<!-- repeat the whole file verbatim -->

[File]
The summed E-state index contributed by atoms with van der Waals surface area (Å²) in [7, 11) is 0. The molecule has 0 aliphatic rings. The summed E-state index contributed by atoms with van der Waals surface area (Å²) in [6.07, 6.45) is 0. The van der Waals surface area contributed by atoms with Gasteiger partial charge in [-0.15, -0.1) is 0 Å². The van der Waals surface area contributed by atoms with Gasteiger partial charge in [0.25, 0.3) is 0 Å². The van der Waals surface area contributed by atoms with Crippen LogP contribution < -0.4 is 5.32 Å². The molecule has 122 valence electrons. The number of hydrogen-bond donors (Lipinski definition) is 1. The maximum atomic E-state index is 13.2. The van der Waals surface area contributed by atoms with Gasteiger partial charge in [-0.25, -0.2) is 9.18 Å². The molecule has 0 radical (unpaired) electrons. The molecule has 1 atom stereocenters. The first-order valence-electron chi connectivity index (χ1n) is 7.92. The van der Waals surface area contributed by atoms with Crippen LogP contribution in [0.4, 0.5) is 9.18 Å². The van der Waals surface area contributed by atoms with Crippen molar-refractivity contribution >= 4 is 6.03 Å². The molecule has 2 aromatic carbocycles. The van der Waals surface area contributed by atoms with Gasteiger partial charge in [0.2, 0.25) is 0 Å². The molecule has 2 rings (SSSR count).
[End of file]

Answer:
The summed E-state index contributed by atoms with van der Waals surface area (Å²) in [7, 11) is 0. The molecule has 0 aliphatic rings. The summed E-state index contributed by atoms with van der Waals surface area (Å²) in [6.07, 6.45) is 0. The van der Waals surface area contributed by atoms with Gasteiger partial charge in [-0.15, -0.1) is 0 Å². The van der Waals surface area contributed by atoms with Gasteiger partial charge in [0.25, 0.3) is 0 Å². The van der Waals surface area contributed by atoms with Crippen LogP contribution < -0.4 is 5.32 Å². The molecule has 122 valence electrons. The number of hydrogen-bond donors (Lipinski definition) is 1. The maximum atomic E-state index is 13.2. The van der Waals surface area contributed by atoms with Gasteiger partial charge in [-0.25, -0.2) is 9.18 Å². The molecule has 0 radical (unpaired) electrons. The molecule has 1 atom stereocenters. The first-order valence-electron chi connectivity index (χ1n) is 7.92. The van der Waals surface area contributed by atoms with Crippen LogP contribution in [0.4, 0.5) is 9.18 Å². The van der Waals surface area contributed by atoms with Crippen molar-refractivity contribution >= 4 is 6.03 Å². The molecule has 2 aromatic carbocycles. The van der Waals surface area contributed by atoms with Gasteiger partial charge in [0.2, 0.25) is 0 Å². The molecule has 2 rings (SSSR count).